Thursday Thoughts - 23 September 2021
Welcome back to Thursday Thoughts after a 6 week absence!
Over the last 6 weeks I have been completing the manuscript of a 1000 page book which has sadly meant I have not had time nor the brain space to write Thursday Thoughts and I have missed it. This week by way of a catch up here is a summary of some of the things that caught my eye over the last few weeks.
UK GDPR Changes
There is a lot being written at the moment about the proposed changes to UK GDPR. The proposals have two main themes: to keep to the data protection standards while at the same time providing the right conditions for growth and innovation by removing unnecessary barriers to responsible data use. Many organisations have expressed concerns here are a summary of the comments I’ve seen thus far.
The proposals include the requirement to nominate a suitable individual in the business who is responsible for data protection compliance and privacy doing away with the compulsion to have a Data Protection Officer.
Businesses would be able to re-purpose and re-use personal data for research without informing the data subjects of their plans if that would “involve disproportionate effort”. These changes are so “flexible” that it will be possible for special category and criminal offence data can be processed as part of secret research (shades of Cambridge Analytica come to mind).
Current limitations on the use of artificial intelligence for decision making could be removed. Given the issues around exam results last year and the use of algorithms to be the final arbiter of whether a person is recruited, eligible for a loan, or entitled to state benefits.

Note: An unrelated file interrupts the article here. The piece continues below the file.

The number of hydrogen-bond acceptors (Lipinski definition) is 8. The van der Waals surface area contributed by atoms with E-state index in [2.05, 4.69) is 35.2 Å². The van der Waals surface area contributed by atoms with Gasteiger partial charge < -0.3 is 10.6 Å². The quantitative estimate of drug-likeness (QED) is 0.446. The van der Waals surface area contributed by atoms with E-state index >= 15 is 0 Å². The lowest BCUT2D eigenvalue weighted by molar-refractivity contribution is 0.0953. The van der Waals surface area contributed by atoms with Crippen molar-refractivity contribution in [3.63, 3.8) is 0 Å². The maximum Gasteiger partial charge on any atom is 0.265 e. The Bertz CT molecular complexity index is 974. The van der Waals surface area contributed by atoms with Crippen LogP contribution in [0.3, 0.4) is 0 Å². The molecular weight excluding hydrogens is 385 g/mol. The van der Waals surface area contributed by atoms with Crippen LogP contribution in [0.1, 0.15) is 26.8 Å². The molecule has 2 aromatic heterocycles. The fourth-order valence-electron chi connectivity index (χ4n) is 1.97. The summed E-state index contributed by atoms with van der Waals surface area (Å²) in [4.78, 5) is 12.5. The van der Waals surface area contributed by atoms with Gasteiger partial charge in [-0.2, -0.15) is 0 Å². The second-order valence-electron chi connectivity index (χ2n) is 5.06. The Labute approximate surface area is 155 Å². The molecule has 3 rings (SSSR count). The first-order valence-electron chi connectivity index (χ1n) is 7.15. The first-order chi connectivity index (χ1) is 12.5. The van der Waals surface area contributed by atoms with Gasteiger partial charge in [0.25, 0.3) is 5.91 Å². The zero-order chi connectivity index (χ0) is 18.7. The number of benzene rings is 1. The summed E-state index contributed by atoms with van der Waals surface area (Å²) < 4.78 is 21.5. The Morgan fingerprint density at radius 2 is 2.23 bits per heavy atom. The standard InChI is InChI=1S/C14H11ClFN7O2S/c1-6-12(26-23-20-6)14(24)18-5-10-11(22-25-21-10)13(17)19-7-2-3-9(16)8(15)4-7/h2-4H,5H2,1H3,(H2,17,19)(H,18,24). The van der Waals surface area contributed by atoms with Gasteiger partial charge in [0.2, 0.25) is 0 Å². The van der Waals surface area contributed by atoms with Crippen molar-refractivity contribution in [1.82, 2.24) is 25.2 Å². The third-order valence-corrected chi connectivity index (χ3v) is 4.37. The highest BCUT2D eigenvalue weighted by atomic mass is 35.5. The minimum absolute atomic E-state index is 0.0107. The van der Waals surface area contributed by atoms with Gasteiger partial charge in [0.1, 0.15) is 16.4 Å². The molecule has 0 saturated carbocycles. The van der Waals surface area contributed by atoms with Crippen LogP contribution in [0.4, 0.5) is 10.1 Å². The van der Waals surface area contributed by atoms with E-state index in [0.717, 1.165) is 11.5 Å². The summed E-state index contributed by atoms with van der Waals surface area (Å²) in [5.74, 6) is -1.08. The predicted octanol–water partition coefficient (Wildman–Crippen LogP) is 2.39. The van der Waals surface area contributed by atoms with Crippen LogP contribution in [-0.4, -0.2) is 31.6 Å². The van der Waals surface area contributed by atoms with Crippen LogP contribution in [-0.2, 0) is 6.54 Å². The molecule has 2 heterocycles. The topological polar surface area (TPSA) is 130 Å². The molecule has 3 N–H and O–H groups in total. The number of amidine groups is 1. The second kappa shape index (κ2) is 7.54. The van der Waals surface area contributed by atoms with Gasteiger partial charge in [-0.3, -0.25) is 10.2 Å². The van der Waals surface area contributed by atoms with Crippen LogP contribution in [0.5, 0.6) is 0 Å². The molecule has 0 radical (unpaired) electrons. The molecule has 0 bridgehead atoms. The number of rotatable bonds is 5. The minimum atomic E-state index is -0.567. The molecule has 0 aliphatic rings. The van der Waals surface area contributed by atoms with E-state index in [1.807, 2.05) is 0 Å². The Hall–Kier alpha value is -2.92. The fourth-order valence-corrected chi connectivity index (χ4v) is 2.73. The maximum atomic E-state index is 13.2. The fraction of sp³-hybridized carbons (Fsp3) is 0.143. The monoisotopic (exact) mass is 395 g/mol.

The plans include proposed changes to the role of the Information Commissioner's Office (ICO).
Data breach reporting may be streamlined with only material breaches needing to be reported rather than those that have a potential effect on an individual’s rights and freedoms.
Privacy rights and data controllers disagree over the proposals to stop data subjects abusing the right of access by reintroducing fees for Subject Access Requests. Data controllers have been increasingly concerned about the significant administrative and financial burden of DSARs and feel charging may encourage more targeted requests in future.
The often ignored need to carry out a data protection impact assessment is pretty much done away with as the privacy management role should take this into account.
Cookie requests have also been singled out as something that may change. However as they are not covered under GDPR the "pointless" cookie requests may continue until the PECR is updated.
Welcome though some of these changes may be there is a potential for the changes to negate the hard won adequacy decision from Europe and will have no effect for those UK-based businesses wishing to do business in Europe. Sadly also for most small businesses any of all of these changes will add quite a significant burden in terms of time and resource which many organisations can ill afford at this time. You can read more here: https://www.grcworldforums.com/gdpr/uk-gdpr-and-privacy-law-74-reforms-the-government-is-considering/2635.article
The consultation on the planned changes “Data: A new direction” is open until 11.45pm on 19th November: https://www.gov.uk/government/consultations/data-a-new-direction
Google Forms - a new route for Cybercriminals